The intention-to-treat analysis showed an improvement in peak VO2 (p group = 0.988, p time = 0.011, and p interaction = 0.921) and quality of life (p group = 0.067, p time = 0.001 and p interaction = 0.921) in both study groups after 12 weeks. Peak VO2 increased similarly by 1.4 ± 3.2 and 1.5 ± 2.5−1.min−1 in functional and strength training groups, respectively. The quality of life score decreased by 13.7 ± 15.0 points in the FTG and 12.0 ± 28.1 points in the STG. Considering the functionality, the intention-to-treat analysis showed an improvement in DASI in both study groups after 12 weeks of training (p group = 0.482, p time = 0.019, p interaction = 0.947); the FTG and the STG increased 6.5 ± 12.1 and 5.2 ± 13.2 points. The gait speed also increased in both groups after 12 weeks of training (p group = 0.913, p time = 0.002, p interaction = 0.576); the FTG and the STG increased 0.2 ± 0.3 m/s. The intention-to-treat results are shown in Table 2.

Table 2 Values of outcomes in each group, within groups, and between groups

We observed similar results in the per-protocol analysis (see Supplemental Table 1). Peak VO2 (p group = 0.716, p time < 0.001 and p interaction = 0.895) and quality of life (p group = 0.354, p time = 0.013 and p interaction = 0.924) improved in both study groups after 12 weeks of training. Peak VO2 increased 2.6 ± 2.5 and 2.7 ± 2.0−1.min−1 in the FTG and the STG, respectively. The quality of life score decreased by 13.9 ± 9.8 points in the FTG and 12.8 ± 29.2 points in the STG. The per-protocol analysis showed an improvement only in gait speed in both study groups after 12 weeks of training (p group = 0.477, p time = 0.005, p interaction = 0.349); the FTG and the STG increased 0.2 ± 0.3 and 0.3 ± 0.4 m/s, respectively.

The effect size of the differences within and between groups in intention-to-treat analysis was calculated for peak VO2, quality of life, and functionality, as shown in Table 3.

Table 3 Effect size of the differences within and between groups in intention-to-treat analysis

Given the difference of 3.5 ml/kg/min (or 1 MET, metabolic equivalent), which we consider clinically relevant, the estimated power of the study is 71.3%. When we calculated the power using a difference of five points, which is considered clinically relevant for quality of life, the estimated power of the is 13,6%.

There were no differences within and between groups in the intention-to-treat and per-protocol analyses for peripheral muscular strength, maximal inspiratory pressure, endothelial function, and lean body mass.

All participants completed the study without any serious adverse events. In the FTG, there was only one episode of low back pain reported. Non-serious adverse events in the STG included hypoglycemia (n = 1), gout exacerbation (n = 3), and nausea (n = 3).


To our knowledge, this is the first randomized clinical trial aimed at evaluating the effects of functional training in individuals with HF. We compared functional training to strength training due to similarities between both physical modalities and because the latter is traditionally recommended by the American College of Cardiology Foundation and the American Heart Association as a non-pharmacological therapeutic approach in HF [34].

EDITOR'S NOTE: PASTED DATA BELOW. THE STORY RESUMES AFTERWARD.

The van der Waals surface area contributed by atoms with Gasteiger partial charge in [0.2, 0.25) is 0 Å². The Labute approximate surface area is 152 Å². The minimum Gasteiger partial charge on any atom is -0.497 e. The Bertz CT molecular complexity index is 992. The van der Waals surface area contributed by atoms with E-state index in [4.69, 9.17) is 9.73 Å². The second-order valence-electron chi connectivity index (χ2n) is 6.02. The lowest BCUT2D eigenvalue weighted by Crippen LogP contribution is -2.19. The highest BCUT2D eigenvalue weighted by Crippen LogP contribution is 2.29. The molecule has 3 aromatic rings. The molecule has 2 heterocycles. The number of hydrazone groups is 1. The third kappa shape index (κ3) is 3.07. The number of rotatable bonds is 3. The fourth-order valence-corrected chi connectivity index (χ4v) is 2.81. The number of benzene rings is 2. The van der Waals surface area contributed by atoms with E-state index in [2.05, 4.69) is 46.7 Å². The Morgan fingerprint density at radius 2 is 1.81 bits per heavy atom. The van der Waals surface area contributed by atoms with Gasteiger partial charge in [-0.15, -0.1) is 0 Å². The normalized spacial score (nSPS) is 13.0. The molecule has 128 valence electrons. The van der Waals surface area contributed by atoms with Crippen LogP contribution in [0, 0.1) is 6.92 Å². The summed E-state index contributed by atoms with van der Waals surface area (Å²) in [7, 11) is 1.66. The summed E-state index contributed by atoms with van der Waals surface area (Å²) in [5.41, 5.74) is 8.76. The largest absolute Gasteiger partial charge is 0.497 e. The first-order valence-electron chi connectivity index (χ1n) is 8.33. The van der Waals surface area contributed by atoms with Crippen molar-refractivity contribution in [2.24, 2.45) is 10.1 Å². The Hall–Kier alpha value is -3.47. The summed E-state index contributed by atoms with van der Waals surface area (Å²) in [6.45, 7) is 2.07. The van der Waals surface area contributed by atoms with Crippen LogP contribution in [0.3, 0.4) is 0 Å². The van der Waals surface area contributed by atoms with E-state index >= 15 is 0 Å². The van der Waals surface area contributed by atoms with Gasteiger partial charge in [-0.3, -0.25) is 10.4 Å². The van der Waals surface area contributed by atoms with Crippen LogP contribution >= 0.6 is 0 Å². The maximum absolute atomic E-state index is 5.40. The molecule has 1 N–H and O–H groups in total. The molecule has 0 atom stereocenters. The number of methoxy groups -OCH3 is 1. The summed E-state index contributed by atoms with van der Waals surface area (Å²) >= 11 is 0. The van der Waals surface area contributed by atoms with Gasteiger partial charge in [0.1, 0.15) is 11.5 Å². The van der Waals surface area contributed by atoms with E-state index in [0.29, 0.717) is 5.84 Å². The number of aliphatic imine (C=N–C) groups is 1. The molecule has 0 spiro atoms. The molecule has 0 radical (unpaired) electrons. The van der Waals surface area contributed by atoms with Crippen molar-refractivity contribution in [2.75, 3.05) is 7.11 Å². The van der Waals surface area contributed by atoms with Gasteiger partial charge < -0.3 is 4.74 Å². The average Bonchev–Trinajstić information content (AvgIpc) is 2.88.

Even though adherence to both physical trainings was slightly below the recommended rate of 80%, our study demonstrated an improvement on peak VO2, quality of life, and functionality after 12-week functional and strength trainings. Many factors may affect exercise program adherence in individuals with HF, such as exercise setting, age, gender, race, NYHA class, left ventricle ejection fraction, and length of exercise duration. In our context, participants’ difficulties in commuting to the clinical research center because of distance and costs may have impacted on adherence to physical training programs.

Sperlich et al. [35] found an increase in peak VO2 of overweight, but apparently health women, after nine weeks of both high-intensity functional training alone (CircuitHIIT) or in combination with low-intensity functional training (Circuitcombined). CircuitHIIT increased peak VO2 by 10,1%, but with more perception of pain, while Circuitcombined increased only 4%. Considering the quality of life, Circuitcombined increased perception of general health to a greater extent than CircuitHIIT, probably because there was no enhanced perception of pain. Despite the differences related to population studied and some aspects of training prescription—HF patients and 12-week moderate-intensity functional training—our trial showed similar results. After the period of physical interventions, we also demonstrated an improvement of 10% in peak VO2. According to total score of quality of life, a clinically meaningful change ≥ 12 points was observed in both study groups. In addition, a moderate to large effect size within groups demonstrates the effectiveness of functional and strength training in improving the quality of life in these patients. Although we did not use a specific tool for pain assessment, patients were asked about the occurrence of adverse events and the presence of discomfort resulting from physical training. Currently, great importance has been given to the evaluation of patient-reported outcomes, and among the methods used for this evaluation are the quality-of-life questionnaires. For this reason, it is possible that there is a relationship between lower occurrence of symptoms related to the disease or to a given intervention and higher quality of life scores.